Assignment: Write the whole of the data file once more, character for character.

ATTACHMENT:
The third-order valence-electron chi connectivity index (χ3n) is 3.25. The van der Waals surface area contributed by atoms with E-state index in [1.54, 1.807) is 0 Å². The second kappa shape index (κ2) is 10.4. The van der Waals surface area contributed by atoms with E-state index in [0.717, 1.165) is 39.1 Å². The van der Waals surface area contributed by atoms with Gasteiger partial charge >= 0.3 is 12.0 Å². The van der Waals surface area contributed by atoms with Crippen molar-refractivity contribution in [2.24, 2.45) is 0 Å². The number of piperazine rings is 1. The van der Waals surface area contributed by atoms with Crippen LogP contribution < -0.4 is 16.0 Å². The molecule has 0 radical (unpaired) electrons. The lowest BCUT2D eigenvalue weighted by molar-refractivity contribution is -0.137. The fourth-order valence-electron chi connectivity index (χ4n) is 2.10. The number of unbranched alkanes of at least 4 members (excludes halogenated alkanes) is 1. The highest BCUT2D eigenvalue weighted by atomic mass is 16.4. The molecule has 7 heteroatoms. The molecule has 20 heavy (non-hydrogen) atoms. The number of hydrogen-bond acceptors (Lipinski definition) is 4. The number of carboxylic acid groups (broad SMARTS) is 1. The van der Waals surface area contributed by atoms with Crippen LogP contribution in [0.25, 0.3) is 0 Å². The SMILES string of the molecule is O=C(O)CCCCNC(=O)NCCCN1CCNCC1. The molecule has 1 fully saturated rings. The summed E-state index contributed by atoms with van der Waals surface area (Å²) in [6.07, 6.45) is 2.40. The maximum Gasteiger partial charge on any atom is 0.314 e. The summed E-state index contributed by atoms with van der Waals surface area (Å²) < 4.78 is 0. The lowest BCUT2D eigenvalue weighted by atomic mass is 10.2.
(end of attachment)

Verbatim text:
The third-order valence-electron chi connectivity index (χ3n) is 3.25. The van der Waals surface area contributed by atoms with E-state index in [1.54, 1.807) is 0 Å². The second kappa shape index (κ2) is 10.4. The van der Waals surface area contributed by atoms with E-state index in [0.717, 1.165) is 39.1 Å². The van der Waals surface area contributed by atoms with Gasteiger partial charge >= 0.3 is 12.0 Å². The van der Waals surface area contributed by atoms with Crippen molar-refractivity contribution in [2.24, 2.45) is 0 Å². The number of piperazine rings is 1. The van der Waals surface area contributed by atoms with Crippen LogP contribution < -0.4 is 16.0 Å². The molecule has 0 radical (unpaired) electrons. The lowest BCUT2D eigenvalue weighted by molar-refractivity contribution is -0.137. The fourth-order valence-electron chi connectivity index (χ4n) is 2.10. The number of unbranched alkanes of at least 4 members (excludes halogenated alkanes) is 1. The highest BCUT2D eigenvalue weighted by atomic mass is 16.4. The molecule has 7 heteroatoms. The molecule has 20 heavy (non-hydrogen) atoms. The number of hydrogen-bond acceptors (Lipinski definition) is 4. The number of carboxylic acid groups (broad SMARTS) is 1. The van der Waals surface area contributed by atoms with Crippen LogP contribution in [0.25, 0.3) is 0 Å². The SMILES string of the molecule is O=C(O)CCCCNC(=O)NCCCN1CCNCC1. The molecule has 1 fully saturated rings. The summed E-state index contributed by atoms with van der Waals surface area (Å²) in [6.07, 6.45) is 2.40. The maximum Gasteiger partial charge on any atom is 0.314 e. The summed E-state index contributed by atoms with van der Waals surface area (Å²) < 4.78 is 0. The lowest BCUT2D eigenvalue weighted by atomic mass is 10.2.